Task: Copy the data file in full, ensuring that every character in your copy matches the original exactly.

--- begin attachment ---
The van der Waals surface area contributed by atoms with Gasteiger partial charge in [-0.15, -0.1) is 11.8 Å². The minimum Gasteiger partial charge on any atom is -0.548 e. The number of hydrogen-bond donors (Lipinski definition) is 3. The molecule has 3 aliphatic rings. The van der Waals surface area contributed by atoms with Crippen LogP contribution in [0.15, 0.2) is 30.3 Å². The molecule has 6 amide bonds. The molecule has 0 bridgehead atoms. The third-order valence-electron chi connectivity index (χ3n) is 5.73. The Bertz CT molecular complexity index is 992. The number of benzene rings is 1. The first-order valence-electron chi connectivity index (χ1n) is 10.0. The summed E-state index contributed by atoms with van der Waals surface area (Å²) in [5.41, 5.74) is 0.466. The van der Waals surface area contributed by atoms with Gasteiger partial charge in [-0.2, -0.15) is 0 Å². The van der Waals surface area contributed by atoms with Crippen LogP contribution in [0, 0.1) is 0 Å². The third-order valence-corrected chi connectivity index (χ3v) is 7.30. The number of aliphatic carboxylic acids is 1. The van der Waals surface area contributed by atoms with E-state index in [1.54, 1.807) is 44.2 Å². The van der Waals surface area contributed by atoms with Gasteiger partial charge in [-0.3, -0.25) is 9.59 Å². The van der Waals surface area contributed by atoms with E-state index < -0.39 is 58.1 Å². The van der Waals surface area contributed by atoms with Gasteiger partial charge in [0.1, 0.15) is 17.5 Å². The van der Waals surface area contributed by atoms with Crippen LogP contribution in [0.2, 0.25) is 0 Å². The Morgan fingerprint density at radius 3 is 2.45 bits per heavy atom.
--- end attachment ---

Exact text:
The van der Waals surface area contributed by atoms with Gasteiger partial charge in [-0.15, -0.1) is 11.8 Å². The minimum Gasteiger partial charge on any atom is -0.548 e. The number of hydrogen-bond donors (Lipinski definition) is 3. The molecule has 3 aliphatic rings. The van der Waals surface area contributed by atoms with Crippen LogP contribution in [0.15, 0.2) is 30.3 Å². The molecule has 6 amide bonds. The molecule has 0 bridgehead atoms. The third-order valence-electron chi connectivity index (χ3n) is 5.73. The Bertz CT molecular complexity index is 992. The number of benzene rings is 1. The first-order valence-electron chi connectivity index (χ1n) is 10.0. The summed E-state index contributed by atoms with van der Waals surface area (Å²) in [5.41, 5.74) is 0.466. The van der Waals surface area contributed by atoms with Gasteiger partial charge in [-0.2, -0.15) is 0 Å². The van der Waals surface area contributed by atoms with Crippen LogP contribution in [0, 0.1) is 0 Å². The third-order valence-corrected chi connectivity index (χ3v) is 7.30. The number of aliphatic carboxylic acids is 1. The van der Waals surface area contributed by atoms with E-state index in [1.54, 1.807) is 44.2 Å². The van der Waals surface area contributed by atoms with Gasteiger partial charge in [-0.3, -0.25) is 9.59 Å². The van der Waals surface area contributed by atoms with E-state index < -0.39 is 58.1 Å². The van der Waals surface area contributed by atoms with Gasteiger partial charge in [0.1, 0.15) is 17.5 Å². The van der Waals surface area contributed by atoms with Crippen LogP contribution in [0.2, 0.25) is 0 Å². The Morgan fingerprint density at radius 3 is 2.45 bits per heavy atom.